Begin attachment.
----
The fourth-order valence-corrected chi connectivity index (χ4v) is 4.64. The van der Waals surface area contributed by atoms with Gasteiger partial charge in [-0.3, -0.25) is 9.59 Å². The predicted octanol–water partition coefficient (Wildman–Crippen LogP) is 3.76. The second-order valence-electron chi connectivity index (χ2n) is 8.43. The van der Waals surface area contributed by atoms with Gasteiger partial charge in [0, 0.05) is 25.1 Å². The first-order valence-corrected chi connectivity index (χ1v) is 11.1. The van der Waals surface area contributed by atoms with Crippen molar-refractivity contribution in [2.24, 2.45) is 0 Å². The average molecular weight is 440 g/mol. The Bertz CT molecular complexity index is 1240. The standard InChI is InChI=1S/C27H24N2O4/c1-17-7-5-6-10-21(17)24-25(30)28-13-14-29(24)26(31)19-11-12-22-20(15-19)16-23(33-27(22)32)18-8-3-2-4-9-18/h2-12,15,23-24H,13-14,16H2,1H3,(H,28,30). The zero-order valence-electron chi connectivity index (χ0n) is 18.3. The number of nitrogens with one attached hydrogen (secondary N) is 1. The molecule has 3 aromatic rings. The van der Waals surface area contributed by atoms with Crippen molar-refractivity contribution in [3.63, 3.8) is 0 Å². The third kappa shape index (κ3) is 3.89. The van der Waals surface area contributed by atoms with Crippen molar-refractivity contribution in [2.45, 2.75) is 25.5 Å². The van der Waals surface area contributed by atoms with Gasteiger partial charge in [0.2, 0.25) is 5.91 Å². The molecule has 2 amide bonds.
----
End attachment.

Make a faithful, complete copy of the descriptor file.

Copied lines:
The fourth-order valence-corrected chi connectivity index (χ4v) is 4.64. The van der Waals surface area contributed by atoms with Gasteiger partial charge in [-0.3, -0.25) is 9.59 Å². The predicted octanol–water partition coefficient (Wildman–Crippen LogP) is 3.76. The second-order valence-electron chi connectivity index (χ2n) is 8.43. The van der Waals surface area contributed by atoms with Gasteiger partial charge in [0, 0.05) is 25.1 Å². The first-order valence-corrected chi connectivity index (χ1v) is 11.1. The van der Waals surface area contributed by atoms with Crippen molar-refractivity contribution in [2.24, 2.45) is 0 Å². The average molecular weight is 440 g/mol. The Bertz CT molecular complexity index is 1240. The standard InChI is InChI=1S/C27H24N2O4/c1-17-7-5-6-10-21(17)24-25(30)28-13-14-29(24)26(31)19-11-12-22-20(15-19)16-23(33-27(22)32)18-8-3-2-4-9-18/h2-12,15,23-24H,13-14,16H2,1H3,(H,28,30). The zero-order valence-electron chi connectivity index (χ0n) is 18.3. The number of nitrogens with one attached hydrogen (secondary N) is 1. The molecule has 3 aromatic rings. The van der Waals surface area contributed by atoms with Crippen molar-refractivity contribution in [3.63, 3.8) is 0 Å². The third kappa shape index (κ3) is 3.89. The van der Waals surface area contributed by atoms with Crippen molar-refractivity contribution in [2.45, 2.75) is 25.5 Å². The van der Waals surface area contributed by atoms with Gasteiger partial charge in [0.2, 0.25) is 5.91 Å². The molecule has 2 amide bonds.